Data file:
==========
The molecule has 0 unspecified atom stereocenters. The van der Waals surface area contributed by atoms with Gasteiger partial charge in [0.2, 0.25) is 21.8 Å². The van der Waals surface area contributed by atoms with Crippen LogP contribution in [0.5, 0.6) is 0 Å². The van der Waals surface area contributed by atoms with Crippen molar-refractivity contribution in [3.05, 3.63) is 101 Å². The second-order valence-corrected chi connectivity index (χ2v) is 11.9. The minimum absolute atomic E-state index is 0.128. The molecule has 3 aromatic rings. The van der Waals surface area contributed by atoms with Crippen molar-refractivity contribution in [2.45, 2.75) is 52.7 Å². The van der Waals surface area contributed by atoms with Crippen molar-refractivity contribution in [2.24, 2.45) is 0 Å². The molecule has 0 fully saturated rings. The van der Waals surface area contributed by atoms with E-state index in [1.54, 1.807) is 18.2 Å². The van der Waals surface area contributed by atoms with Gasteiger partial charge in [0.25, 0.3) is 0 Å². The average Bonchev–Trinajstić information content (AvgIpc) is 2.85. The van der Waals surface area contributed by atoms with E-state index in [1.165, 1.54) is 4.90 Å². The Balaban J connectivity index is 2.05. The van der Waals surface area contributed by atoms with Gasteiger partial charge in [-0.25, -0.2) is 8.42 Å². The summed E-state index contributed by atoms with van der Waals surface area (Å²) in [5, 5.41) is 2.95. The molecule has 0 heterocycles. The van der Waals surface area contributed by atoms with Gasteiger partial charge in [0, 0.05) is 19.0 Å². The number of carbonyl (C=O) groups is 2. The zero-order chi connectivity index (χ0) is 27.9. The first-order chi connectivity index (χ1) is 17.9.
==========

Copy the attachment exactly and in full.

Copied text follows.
The molecule has 0 unspecified atom stereocenters. The van der Waals surface area contributed by atoms with Gasteiger partial charge in [0.2, 0.25) is 21.8 Å². The van der Waals surface area contributed by atoms with Crippen LogP contribution in [0.5, 0.6) is 0 Å². The van der Waals surface area contributed by atoms with Crippen molar-refractivity contribution in [3.05, 3.63) is 101 Å². The second-order valence-corrected chi connectivity index (χ2v) is 11.9. The minimum absolute atomic E-state index is 0.128. The molecule has 3 aromatic rings. The van der Waals surface area contributed by atoms with Crippen molar-refractivity contribution in [2.45, 2.75) is 52.7 Å². The van der Waals surface area contributed by atoms with Crippen molar-refractivity contribution in [2.24, 2.45) is 0 Å². The molecule has 0 fully saturated rings. The van der Waals surface area contributed by atoms with E-state index in [1.54, 1.807) is 18.2 Å². The van der Waals surface area contributed by atoms with Gasteiger partial charge in [0.25, 0.3) is 0 Å². The average Bonchev–Trinajstić information content (AvgIpc) is 2.85. The van der Waals surface area contributed by atoms with E-state index in [1.165, 1.54) is 4.90 Å². The Balaban J connectivity index is 2.05. The van der Waals surface area contributed by atoms with Gasteiger partial charge in [-0.25, -0.2) is 8.42 Å². The summed E-state index contributed by atoms with van der Waals surface area (Å²) in [5, 5.41) is 2.95. The molecule has 0 heterocycles. The van der Waals surface area contributed by atoms with Gasteiger partial charge in [0, 0.05) is 19.0 Å². The number of carbonyl (C=O) groups is 2. The zero-order chi connectivity index (χ0) is 27.9. The first-order chi connectivity index (χ1) is 17.9.